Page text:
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Bill to clear Iowa’s rape kit backlog would help accused, too
Adam Gregg, guest columnist
Mar. 1, 2016 12:53 pm
The Iowa Attorney General's Office is pursuing legislation in the General Assembly which would assist their efforts in surveying law enforcement agencies, with the purpose of creating an inventory of the untested rape kits sitting in storage throughout the state. Their motive is an appropriate one, in light of their role in the justice system - they are interested in testing the rape kits and prosecuting the alleged perpetrators.
As the State Public Defender, I also support the bill for a reason that has gone largely unrecognized thus far in the debate and discussion of the proposal - the possibility that the untested rape kits could exonerate an innocent person.
How could someone be convicted, if the rape kit in their case was never tested? Take for example, the story of Michael Phillips in Dallas, Texas.
Phillips, a black man, was convicted and served twelve years for a sexual assault on a sixteen-year-old white woman in 1990 - a crime he did not commit. The victim had picked Phillips out of a lineup, erroneously identifying him as her attacker. Rather than go to trial and gamble with a hefty sentence, he hedged his bets and pleaded guilty to a lesser crime. The rape kit went untested - that is, until the Dallas District Attorney's Office took another look at untested rape kits. When the kit was finally tested, the evidence pointed to another man. In 2014, Phillips was awarded $80,000 for each year he was wrongly incarcerated.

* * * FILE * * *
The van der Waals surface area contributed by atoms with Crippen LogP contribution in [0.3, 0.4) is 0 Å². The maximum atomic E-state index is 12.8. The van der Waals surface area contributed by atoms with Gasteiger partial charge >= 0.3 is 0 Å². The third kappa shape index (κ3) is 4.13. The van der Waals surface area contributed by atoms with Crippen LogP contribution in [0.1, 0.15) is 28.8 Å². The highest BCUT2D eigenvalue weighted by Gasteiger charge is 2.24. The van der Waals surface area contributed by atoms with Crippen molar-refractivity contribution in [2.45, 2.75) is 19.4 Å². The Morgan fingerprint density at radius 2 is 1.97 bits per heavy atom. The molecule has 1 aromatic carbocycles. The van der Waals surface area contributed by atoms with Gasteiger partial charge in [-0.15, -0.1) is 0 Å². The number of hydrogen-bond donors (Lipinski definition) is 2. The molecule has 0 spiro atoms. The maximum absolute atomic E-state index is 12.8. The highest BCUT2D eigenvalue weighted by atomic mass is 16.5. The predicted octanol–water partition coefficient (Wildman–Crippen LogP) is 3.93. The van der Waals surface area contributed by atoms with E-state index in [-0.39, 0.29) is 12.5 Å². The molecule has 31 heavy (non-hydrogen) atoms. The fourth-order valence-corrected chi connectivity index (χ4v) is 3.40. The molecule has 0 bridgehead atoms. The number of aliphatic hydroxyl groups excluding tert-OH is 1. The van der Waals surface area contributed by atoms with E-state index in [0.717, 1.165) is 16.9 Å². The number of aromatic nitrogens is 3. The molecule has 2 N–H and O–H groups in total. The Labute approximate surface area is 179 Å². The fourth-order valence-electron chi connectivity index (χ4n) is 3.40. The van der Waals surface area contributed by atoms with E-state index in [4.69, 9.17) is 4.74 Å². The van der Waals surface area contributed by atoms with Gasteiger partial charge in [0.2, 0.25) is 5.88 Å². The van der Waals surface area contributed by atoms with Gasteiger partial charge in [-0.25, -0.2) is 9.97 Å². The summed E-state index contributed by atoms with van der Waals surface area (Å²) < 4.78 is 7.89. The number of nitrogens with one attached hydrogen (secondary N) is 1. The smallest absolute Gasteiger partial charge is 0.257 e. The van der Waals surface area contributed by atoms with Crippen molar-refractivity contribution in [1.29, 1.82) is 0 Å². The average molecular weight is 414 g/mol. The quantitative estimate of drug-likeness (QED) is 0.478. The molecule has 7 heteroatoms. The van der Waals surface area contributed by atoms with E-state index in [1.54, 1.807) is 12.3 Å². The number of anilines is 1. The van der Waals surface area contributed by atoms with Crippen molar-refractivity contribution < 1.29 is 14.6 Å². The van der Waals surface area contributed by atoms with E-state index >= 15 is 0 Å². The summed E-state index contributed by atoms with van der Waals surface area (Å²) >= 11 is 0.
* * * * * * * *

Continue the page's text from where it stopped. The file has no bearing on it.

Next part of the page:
Another example can be found in the story of Luis Vargas in California. Vargas was convicted of three sexual assaults, and sentenced to fifty-five years in prison. Like Phillips, Vargas had been erroneously identified by the victims, who recognized a teardrop tattoo on his face. However, when attacks fitting the 'Teardrop Rapist's” modus operandi continued while Vargas was incarcerated, lawyers from the California Innocence Project got involved- including Audrey McGinn, the director of our new Wrongful Conviction Division here in Iowa. They worked with prosecutors to get them to agree to DNA test the rape kits. The results showed that the victim's attacker was not Vargas, but instead matched the profile of the real Teardrop Rapist, who was obviously still at large. Presented with the results and the cooperation of both the prosecution and CIP lawyers, Judge William Ryan of the Los Angeles County Superior Court took less than a minute to overturn Vargas's convictions for which he was wrongly incarcerated for sixteen years.
Here in Iowa, the legislature should pass House File 2420. The bill requires the Iowa Department of Justice to survey local law enforcement agencies regarding the details of untested rape kits, and requires the agencies to respond in a timely manner. My office has worked with the Attorney General's Office to craft an amendment which will require disclosure of whether a conviction was obtained for any crime associated with an untested rape kit, and will require disclosure of such information to the Wrongful Conviction Division of the Office of the State Public Defender. As amended, House File 2420 can represent another significant step toward justice in Iowa.
' Adam Gregg is the Iowa State Public Defender. He was the Republican nominee for Attorney General in 2014. He previously served as an adviser to Gov. Terry Branstad and Lt. Governor Kim Reynolds. Comments: firstname.lastname@example.org
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